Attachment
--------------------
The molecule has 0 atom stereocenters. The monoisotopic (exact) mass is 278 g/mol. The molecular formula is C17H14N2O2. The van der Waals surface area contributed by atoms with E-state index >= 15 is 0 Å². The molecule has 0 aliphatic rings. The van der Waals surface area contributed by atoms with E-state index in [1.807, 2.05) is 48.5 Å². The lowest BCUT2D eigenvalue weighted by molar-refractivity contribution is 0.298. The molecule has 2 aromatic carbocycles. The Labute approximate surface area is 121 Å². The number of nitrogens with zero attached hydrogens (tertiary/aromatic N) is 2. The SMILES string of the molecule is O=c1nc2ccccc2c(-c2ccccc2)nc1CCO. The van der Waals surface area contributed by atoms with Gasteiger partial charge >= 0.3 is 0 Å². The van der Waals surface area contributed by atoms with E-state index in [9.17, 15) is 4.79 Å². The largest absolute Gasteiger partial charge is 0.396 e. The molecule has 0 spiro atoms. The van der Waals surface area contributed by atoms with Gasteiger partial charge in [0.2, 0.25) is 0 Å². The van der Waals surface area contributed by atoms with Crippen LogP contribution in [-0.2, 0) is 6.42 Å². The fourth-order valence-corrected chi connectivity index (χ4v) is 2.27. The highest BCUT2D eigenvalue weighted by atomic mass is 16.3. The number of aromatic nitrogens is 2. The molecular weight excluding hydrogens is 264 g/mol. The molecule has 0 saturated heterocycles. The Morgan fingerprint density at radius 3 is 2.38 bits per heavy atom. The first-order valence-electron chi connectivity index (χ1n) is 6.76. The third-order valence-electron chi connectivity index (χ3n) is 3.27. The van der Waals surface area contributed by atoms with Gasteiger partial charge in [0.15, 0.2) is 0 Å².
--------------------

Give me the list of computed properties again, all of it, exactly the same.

The molecule has 0 atom stereocenters. The monoisotopic (exact) mass is 278 g/mol. The molecular formula is C17H14N2O2. The van der Waals surface area contributed by atoms with E-state index >= 15 is 0 Å². The molecule has 0 aliphatic rings. The van der Waals surface area contributed by atoms with E-state index in [1.807, 2.05) is 48.5 Å². The lowest BCUT2D eigenvalue weighted by molar-refractivity contribution is 0.298. The molecule has 2 aromatic carbocycles. The Labute approximate surface area is 121 Å². The number of nitrogens with zero attached hydrogens (tertiary/aromatic N) is 2. The SMILES string of the molecule is O=c1nc2ccccc2c(-c2ccccc2)nc1CCO. The van der Waals surface area contributed by atoms with Gasteiger partial charge >= 0.3 is 0 Å². The van der Waals surface area contributed by atoms with E-state index in [9.17, 15) is 4.79 Å². The largest absolute Gasteiger partial charge is 0.396 e. The molecule has 0 spiro atoms. The van der Waals surface area contributed by atoms with Gasteiger partial charge in [0.2, 0.25) is 0 Å². The van der Waals surface area contributed by atoms with Crippen LogP contribution in [-0.2, 0) is 6.42 Å². The fourth-order valence-corrected chi connectivity index (χ4v) is 2.27. The highest BCUT2D eigenvalue weighted by atomic mass is 16.3. The number of aromatic nitrogens is 2. The molecular weight excluding hydrogens is 264 g/mol. The molecule has 0 saturated heterocycles. The Morgan fingerprint density at radius 3 is 2.38 bits per heavy atom. The first-order valence-electron chi connectivity index (χ1n) is 6.76. The third-order valence-electron chi connectivity index (χ3n) is 3.27. The van der Waals surface area contributed by atoms with Gasteiger partial charge in [0.15, 0.2) is 0 Å².